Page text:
by the guard personnel of the concentration camp with
     the Reichsfuehrer SS. I suggested to Himmler that he
     issue an order on the use of arms for the officials
     subordinated to him. I referred in this respect to the
     example of the decree on the use of arms by the armed
     forces of 17 January of this year. Himmler has promised
     me that such a decree will be issued and will grant us
     participation in the preliminary work." (781-PS)

The memorandum bears the pencil notation, "Initiative with
Himmler". Subsequent events showed how Himmler carried out
this initiative.

b) Administration of concentration camps through SS
agencies. Furnishing guard personnel was not the only
function of the SS with relation to the camps. The entire
internal manage of the camps, including the use of
prisoners, their housing,

                                                  [Page 206]
clothing, sanitary conditions, the determination of their
right to live and the disposal of their remains, was
controlled by the SS. Such management was first vested in
the leader of the SS Death Head Units, who also had the
title of Inspector of the Concentration Camp. This official
was originally a part of the SS Main Office (SS Hauptamt),
represented on the chart by the second box from the left
(Chart Number 3).

During the course of the war, in March 1942, control of
concentration camps was transferred to another of the
departments of the SS Supreme Command, the SS Economic and
Administration Main Office (commonly known as WVHA). That
department is indicated on the chart by the third box from
the left (Chart Number 3).

That change was announced in a letter to Himmler 30 April
1942 from SS Obergruppenfuehrer and General of the Waffen SS
Pohl, the Chief of WVHA (R-129). In that letter Pohl
reported on the measures he had taken to carry out Himmler's
order of 3 March 1942 to transform the camps into large
scale economic enterprises, and inclosed an order to all
concentration camp commanders which provided that no longer
was there to be any limit on working hours in the camps. (R-

(c) SS control of concentration camps and the slave labor
program. This shift of control to WVHA coincided with the
change in the basic purposes of the concentration camps.
Political and security reasons, which previously had been
the grounds for confinement, were abandoned and the camps
were made to serve the Nazi slave labor program.

To satisfy the increased demands for manpower it was not
enough to work the inmates of the camp harder. More inmates
had to be obtained. Through its police arm, the SS was
prepared to satisfy this demand. On 17 December 1942 an
order was issued to all commanders of the Security Police
and SD directing that at least 35,000 prisoners qualified
for work be sent immediately to the concentration camps
(1063-D-PS). Thirty-five thousand prisoners was, of course,
merely the beginning. The SS dragnet was capable of catching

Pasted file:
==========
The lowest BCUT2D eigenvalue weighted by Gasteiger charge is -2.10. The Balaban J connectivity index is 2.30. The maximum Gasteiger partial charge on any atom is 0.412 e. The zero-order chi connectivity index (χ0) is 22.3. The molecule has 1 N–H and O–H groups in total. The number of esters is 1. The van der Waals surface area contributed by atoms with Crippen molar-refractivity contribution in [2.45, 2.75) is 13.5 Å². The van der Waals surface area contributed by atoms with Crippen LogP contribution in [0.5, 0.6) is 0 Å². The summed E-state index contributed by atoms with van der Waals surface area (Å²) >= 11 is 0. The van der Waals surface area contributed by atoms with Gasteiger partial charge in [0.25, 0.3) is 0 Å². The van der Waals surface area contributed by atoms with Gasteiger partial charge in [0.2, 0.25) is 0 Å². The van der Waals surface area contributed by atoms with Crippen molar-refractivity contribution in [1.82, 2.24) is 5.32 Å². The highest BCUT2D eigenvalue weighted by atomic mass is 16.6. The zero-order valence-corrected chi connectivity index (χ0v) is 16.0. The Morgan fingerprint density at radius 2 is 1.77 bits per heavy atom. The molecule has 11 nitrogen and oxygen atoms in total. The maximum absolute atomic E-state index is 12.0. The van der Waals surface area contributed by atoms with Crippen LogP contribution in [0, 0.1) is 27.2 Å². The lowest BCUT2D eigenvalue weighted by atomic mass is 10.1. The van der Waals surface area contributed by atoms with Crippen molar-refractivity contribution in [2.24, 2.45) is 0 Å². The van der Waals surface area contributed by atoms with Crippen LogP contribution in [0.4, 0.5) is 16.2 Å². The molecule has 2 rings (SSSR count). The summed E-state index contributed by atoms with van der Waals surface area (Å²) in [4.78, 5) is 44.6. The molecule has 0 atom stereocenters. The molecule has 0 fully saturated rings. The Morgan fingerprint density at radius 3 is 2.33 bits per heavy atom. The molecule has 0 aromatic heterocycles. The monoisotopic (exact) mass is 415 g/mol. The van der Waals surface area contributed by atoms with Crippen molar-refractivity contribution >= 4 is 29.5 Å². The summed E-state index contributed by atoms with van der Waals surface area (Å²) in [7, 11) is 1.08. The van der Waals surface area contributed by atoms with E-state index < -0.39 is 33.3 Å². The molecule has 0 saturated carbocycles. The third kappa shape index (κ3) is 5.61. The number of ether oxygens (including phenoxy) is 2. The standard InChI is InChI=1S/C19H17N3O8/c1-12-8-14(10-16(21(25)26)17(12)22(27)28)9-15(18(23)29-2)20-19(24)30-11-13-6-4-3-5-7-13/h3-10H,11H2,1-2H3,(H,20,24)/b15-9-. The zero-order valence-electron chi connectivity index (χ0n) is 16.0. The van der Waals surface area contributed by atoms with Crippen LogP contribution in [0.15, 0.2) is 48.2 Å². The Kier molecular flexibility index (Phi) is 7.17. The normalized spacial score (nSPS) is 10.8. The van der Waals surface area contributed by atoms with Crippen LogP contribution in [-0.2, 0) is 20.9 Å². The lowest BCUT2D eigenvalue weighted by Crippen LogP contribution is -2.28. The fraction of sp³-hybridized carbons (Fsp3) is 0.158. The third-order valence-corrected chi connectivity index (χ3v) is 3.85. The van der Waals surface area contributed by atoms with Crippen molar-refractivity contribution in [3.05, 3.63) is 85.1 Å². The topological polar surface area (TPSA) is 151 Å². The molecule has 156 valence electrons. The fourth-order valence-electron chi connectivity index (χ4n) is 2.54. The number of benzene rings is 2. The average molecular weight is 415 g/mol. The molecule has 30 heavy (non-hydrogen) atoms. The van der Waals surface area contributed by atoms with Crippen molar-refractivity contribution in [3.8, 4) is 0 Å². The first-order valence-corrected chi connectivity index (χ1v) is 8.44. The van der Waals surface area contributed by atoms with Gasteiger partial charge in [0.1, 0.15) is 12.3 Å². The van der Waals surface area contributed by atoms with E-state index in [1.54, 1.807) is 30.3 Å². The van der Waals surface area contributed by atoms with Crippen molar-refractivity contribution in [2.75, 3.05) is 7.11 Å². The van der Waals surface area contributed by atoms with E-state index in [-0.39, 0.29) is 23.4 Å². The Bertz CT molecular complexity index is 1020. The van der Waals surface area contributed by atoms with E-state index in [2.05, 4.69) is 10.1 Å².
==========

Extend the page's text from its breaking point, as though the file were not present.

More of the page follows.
many more slaves. A directive to all the departments of the
SS Supreme Command signed by Himmler at his field
headquarters on 5 August 1943, ordered the collection of
men, women, and children for work in coal mines (744-PS).
This directive implements an order signed by Keitel
directing the use of all males captured in guerilla fighting
in the East for forced labor (744-PS). The Himmler
directive, it will be noted, is addressed to every main
office in the SS Supreme Command:

                                                  [Page 207]
     "Subject: Manpower for coal mining industry. Reference:
     Letter of the command staff of the Reichsfuehrer SS --
     journal No. Ia/1909/43 secret.                   Secret
      1.  Chief of the personal staff of Reichsfuehrer SS.
      2.  SS Main Office.
      3.  Reich security main office (RSHA).
      4.  Race and resettlement main office-SS.
      5.  Main office, ordinary police.
      6.  SS economic administrative main office.
      7.  SS personal main office.
      8.  Main office SS court.
      9.  SS Supreme Command -- Headquarters of the Waffen SS.
     10. Staff Headquarters of the Reichscommissar for the con-
         solidation of Germanism.
     11. Main office center for Racial Germans (Volksdeutsche
     12. Office of SS Obergruppenfuehrer Heissmeyer.
     13. Chief of the guerilla-fighting units.
     14. Higher SS and Police Leader Ostland.
     15. Higher SS and Police Leader Russia-Center.
     16. Higher SS and Police Leader Russia-South.
     17. Higher SS and Police Leader Northeast.
     18. Higher SS and Police Leader East.
     19. Higher SS and Police Leader Alpine territory.
     20. Higher SS and Police Leader-Serbia.
     21. Commissioner of the Reichsfuehrer SS for Croatia.
     "To figure 4 of the above-mentioned order, I order,
     that all young female prisoners, capable of work, are
     to be sent to Germany for work, through the agency of
     Reich Commissioner Sauckel.
     "Children, old women, and men are to be collected and
     employed in the women's and children's camps,
     established by me, on estates as well as on the border
     of the evacuated area." (744-PS)

In April 1944 the SS was called on to produce even more
laborers, this time 100,000 to be drawn from Hungarian Jews,
as shown by the minutes of Speer's discussion with Himmler
on 6 April 1944 and 7 April 1944. (R-124)